August 2016 Article Archives
Business taxpayers sometimes face surprisingly large sales and use tax audit assessments when the tax or taxable amount is projected from seemingly small and infrequent errors in the auditor's sample. Depending on how the sample is designed and weighted, large audit assessments can either reasonably reflect the taxpayer's actual facts or unintentionally be in error due to the sampling methodology itself. Many taxpayers are not equipped to evaluate the appropriateness of a jurisdiction's methodologies and projections and do not know whether or how to challenge them.Read More >>
Much of the business discussion around cyber-security relates to protection of key assets such as customer information and intellectual property, often after the news that another company has suffered a large data breach. While strengthening defenses against cyber-attackers is important, companies also must be prepared to handle the reputational and financial hits that a cyber incident can produce for years down the road.
Cyber-security has the attention of CFOs and other decision-makers. And for good reason: The average cost of a data breach has risen 29% since 2013, to about $4 million per incident, according to an annual report from IBM and Ponemon Institute. And a 2015 survey of US finance decision-makers shows that organizations are increasing spending on cyber-security.Read More >>
Cost Segregation Recapture Tax
Here are some ways to lower any depreciation recapture when disposing of a property. Savvy tax professionals who recommend cost-segregation studies are well aware of the recapture tax rules that require taxpayers to pay back any tax deductions for accelerated depreciation when the property is sold. After all, in the right situation, the net present value of those tax savings far exceeds any recapture tax payback. While the effects of a cost-segregation study can magnify recapture issues, tax professionals should consider a number of worthwhile opportunities to reduce or avoid recapture tax that is realized upon sale of property.Read More >>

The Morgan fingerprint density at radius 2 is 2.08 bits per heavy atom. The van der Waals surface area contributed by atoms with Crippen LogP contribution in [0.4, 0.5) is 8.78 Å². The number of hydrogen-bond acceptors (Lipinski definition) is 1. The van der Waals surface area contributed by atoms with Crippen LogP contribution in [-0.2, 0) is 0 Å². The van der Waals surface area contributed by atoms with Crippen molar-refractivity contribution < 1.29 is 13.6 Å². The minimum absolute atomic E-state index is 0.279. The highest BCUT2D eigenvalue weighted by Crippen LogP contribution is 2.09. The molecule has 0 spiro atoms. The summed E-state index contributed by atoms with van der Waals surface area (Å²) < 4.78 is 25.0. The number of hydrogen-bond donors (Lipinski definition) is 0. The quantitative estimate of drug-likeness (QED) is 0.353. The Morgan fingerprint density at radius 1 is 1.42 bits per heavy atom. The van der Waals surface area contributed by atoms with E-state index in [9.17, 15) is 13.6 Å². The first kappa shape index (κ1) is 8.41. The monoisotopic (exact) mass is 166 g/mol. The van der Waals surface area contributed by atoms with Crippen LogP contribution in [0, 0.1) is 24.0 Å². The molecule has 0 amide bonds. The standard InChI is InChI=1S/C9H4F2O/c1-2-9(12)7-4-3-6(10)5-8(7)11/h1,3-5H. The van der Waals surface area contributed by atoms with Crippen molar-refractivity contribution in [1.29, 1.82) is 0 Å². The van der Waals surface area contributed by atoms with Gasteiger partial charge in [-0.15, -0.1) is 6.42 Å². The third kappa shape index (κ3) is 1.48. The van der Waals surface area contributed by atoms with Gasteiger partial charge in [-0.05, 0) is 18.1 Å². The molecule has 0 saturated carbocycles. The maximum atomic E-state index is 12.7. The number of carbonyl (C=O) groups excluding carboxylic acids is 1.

FASB issued a proposal that would establish a set of concepts for how recognized items should be presented in a financial statement.
The exposure draft issued by FASB is designed for provide a foundation for the board as it creates future accounting standards, with a goal of enhancing financial statement users’ ability to assess prospects for future cash flows by addressing how to:
The proposal, Concepts Statement 8—Conceptual Framework for Financial Reporting: Chapter 7: Presentation, is part of FASB’s larger project to create a new conceptual framework, which also would address concepts related to measurement and disclosure.Read More >>
FASB proposed accounting rules Tuesday that would change disclosure requirements for income taxes on organizations' financial statements.
Under the proposal, existing disclosure requirements would change and organizations would be required to provide new disclosures. The proposal would require preparers to:
Additional disclosures also would be required, with differentiation between requirements for public business entities and other organizations. The proposal is titled Proposed Accounting Standards Update, Income Taxes (Topic 740), Disclosure Framework—Changes to the Disclosure Requirements for Income Taxes.Read More >>
FASB is asking for public comment on which financial accounting and reporting topics it should consider adding to its agenda.
After completing major projects in recent years on standards such as revenue recognition, leases, and credit impairment, FASB is seeking input on other areas of accounting and financial reporting that need improvement.
The Invitation to Comment covers areas of concern identified in a recent survey of FASB’s advisory groups. The document discusses potential issues and possible solutions in the following areas:Read More >>